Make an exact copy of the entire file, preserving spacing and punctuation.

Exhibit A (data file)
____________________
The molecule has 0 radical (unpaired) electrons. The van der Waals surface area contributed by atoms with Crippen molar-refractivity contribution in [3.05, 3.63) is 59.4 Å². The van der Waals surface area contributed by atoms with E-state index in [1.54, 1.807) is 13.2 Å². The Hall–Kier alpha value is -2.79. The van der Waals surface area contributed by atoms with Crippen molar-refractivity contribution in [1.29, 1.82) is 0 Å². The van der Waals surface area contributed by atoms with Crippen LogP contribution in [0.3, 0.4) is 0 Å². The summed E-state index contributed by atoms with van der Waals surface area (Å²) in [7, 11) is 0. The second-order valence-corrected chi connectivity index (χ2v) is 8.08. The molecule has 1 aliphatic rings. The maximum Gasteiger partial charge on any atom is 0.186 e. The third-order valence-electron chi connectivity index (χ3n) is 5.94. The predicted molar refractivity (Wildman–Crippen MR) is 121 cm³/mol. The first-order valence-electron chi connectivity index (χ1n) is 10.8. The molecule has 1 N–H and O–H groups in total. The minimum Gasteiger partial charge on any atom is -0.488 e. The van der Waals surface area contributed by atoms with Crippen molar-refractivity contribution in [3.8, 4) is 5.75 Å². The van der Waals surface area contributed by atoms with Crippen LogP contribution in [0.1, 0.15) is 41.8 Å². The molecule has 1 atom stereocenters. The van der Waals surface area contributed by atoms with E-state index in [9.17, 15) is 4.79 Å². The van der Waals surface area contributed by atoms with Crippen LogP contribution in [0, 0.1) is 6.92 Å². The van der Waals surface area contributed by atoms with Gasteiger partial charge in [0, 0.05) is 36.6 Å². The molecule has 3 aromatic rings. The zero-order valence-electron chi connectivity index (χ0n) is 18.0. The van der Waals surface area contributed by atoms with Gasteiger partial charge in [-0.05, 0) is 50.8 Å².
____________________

The molecule has 0 radical (unpaired) electrons. The van der Waals surface area contributed by atoms with Crippen molar-refractivity contribution in [3.05, 3.63) is 59.4 Å². The van der Waals surface area contributed by atoms with E-state index in [1.54, 1.807) is 13.2 Å². The Hall–Kier alpha value is -2.79. The van der Waals surface area contributed by atoms with Crippen molar-refractivity contribution in [1.29, 1.82) is 0 Å². The van der Waals surface area contributed by atoms with Crippen LogP contribution in [0.3, 0.4) is 0 Å². The summed E-state index contributed by atoms with van der Waals surface area (Å²) in [7, 11) is 0. The second-order valence-corrected chi connectivity index (χ2v) is 8.08. The molecule has 1 aliphatic rings. The maximum Gasteiger partial charge on any atom is 0.186 e. The third-order valence-electron chi connectivity index (χ3n) is 5.94. The predicted molar refractivity (Wildman–Crippen MR) is 121 cm³/mol. The first-order valence-electron chi connectivity index (χ1n) is 10.8. The molecule has 1 N–H and O–H groups in total. The minimum Gasteiger partial charge on any atom is -0.488 e. The van der Waals surface area contributed by atoms with Crippen molar-refractivity contribution in [3.8, 4) is 5.75 Å². The van der Waals surface area contributed by atoms with Crippen LogP contribution in [0.1, 0.15) is 41.8 Å². The molecule has 1 atom stereocenters. The van der Waals surface area contributed by atoms with E-state index in [9.17, 15) is 4.79 Å². The van der Waals surface area contributed by atoms with Crippen LogP contribution in [0, 0.1) is 6.92 Å². The van der Waals surface area contributed by atoms with Gasteiger partial charge in [0, 0.05) is 36.6 Å². The molecule has 3 aromatic rings. The zero-order valence-electron chi connectivity index (χ0n) is 18.0. The van der Waals surface area contributed by atoms with Gasteiger partial charge in [-0.05, 0) is 50.8 Å².